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Midsummer Night's Dream, A (1964)

Courtesy of Archbuild

Main image of Midsummer Night's Dream, A (1964)
Rediffusion for ITV, tx. 24/6/1964, 108 mins, black and white
Directed byJoan Kemp-Welch
Production CompanyRediffusion
Original playWilliam Shakespeare
Script editorGeorge Rylands
MusicFelix Mendelssohn

Cast: Patrick Allen (Theseus); Peter Wyngarde (Oberon); Anna Massey (Titania); Tony Tanner (Puck); Benny Hill (Bottom); Miles Malleson (Quince); Alfie Bass (Flute); Bernard Bresslaw (Snout); Jill Bennett (Helena)

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Courtly intrigues, spurned lovers, amateur actors and the fairy kingdom come together in a midsummer night of tears, laughter and magic.

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Broadcast on Midsummer Night itself, Associated-Rediffusion and indeed ITV's first major in-house Shakespeare production (earlier efforts had either been live broadcasts of existing plays or made for broadcast during school hours) remains an outstanding television adaptation. Although clearly aimed at a mass audience - comedian Benny Hill played Bottom and it was the cover feature in that week's TV Times - it's also a richly nuanced production that switches seamlessly from high-flown fantasy to rumbustious farce, and even includes balletic interludes set to Mendelssohn's famous incidental music.

Though adapter George Rayner made a few cuts to the text, these were primarily for reasons of timing: director Joan Kemp-Welch otherwise refused to dumb it down, preferring a resoundingly traditional approach that emphasised the beauty of the verse. Production values, considering the intended medium was 405-line black-and-white television, are consistently impressive, thanks not least to Michael Yates' ambitious sets. Although obviously staged in a studio, the backdrops cleverly suggest landscapes receding into the far distance, and diaphanous gauze screens (used for the first time in a television production) are arranged across multiple planes in the forest to help Oberon and Puck conceal themselves in the wood.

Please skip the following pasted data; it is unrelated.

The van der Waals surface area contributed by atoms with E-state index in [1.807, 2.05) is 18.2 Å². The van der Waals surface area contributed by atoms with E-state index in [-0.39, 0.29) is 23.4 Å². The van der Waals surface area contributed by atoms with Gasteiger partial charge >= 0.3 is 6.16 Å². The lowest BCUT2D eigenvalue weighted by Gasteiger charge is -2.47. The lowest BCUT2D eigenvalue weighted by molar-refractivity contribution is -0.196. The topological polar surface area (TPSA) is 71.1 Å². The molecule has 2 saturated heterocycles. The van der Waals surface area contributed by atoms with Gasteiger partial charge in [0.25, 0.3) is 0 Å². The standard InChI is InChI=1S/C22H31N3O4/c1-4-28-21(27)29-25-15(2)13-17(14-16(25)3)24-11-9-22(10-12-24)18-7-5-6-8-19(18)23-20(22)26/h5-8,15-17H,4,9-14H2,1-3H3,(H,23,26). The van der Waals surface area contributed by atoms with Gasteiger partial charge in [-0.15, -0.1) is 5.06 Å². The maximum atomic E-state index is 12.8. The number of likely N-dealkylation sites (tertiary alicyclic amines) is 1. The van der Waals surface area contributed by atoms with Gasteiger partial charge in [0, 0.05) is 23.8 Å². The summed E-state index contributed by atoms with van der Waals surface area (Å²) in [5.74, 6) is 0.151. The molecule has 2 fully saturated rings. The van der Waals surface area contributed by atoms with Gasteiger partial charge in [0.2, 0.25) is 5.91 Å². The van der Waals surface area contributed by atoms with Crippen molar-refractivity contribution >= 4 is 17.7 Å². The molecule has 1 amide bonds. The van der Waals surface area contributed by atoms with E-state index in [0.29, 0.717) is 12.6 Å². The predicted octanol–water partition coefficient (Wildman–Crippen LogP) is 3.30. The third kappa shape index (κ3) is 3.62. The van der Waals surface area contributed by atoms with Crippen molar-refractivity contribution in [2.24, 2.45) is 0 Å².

This stylised, highly choreographed approach means that the fairy scenes come across most effectively, helped by Peter Wyngarde and Anna Massey as a splendidly bickering Oberon and Titania and a notably malicious Puck (Tony Tanner). Perhaps inevitably, the mortals make less of an impression, though Jill Bennett's Helena stands out, bristling with righteous anger at her seduction and abandonment by Demetrius (Clifford Elkin).

And what of Benny Hill? His performance starts off oddly low-key, seemingly uncertain as to the appropriate tone (contrast with Ronnie Barker's much more confident rendition of the same character in the 1971 BBC version), and this continues throughout the dalliances with Titania, leaving the much more experienced Shakespearean Miles Malleson and the rest of the 'rude mechanicals' to make up the comedic shortfall. But when the disastrous performance of 'Pyramus & Thisbe' begins, Hill finally comes into his own, fleshing out Shakespeare's familiar text with plenty of his trademark visual humour, especially when he woos 'Thisbe' (Alfie Bass) through the chink in the Wall (an aptly-cast Bernard Bresslaw). Hippolyta's "this is the silliest stuff that I ever heard" reaction is all too heartfelt, but the triumph of Kemp-Welch's production is that all the elements are kept in perfect balance.

Michael Brooke

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Video Clips
1. Bottom and the fairies (4:27)
2. Oberon and Puck (3:44)
3. Pyramus and Thisbe (3:47)
Bass, Alfie (1920-1987)
Bresslaw, Bernard (1934-1993)
Hill, Benny (1924-1992)
Kemp-Welch, Joan (1906-1999)
Malleson, Miles (1888-1969)
Massey, Anna (1937-2011)
Associated Rediffusion / Rediffusion Television
A Midsummer Night's Dream On Screen
Shakespeare on ITV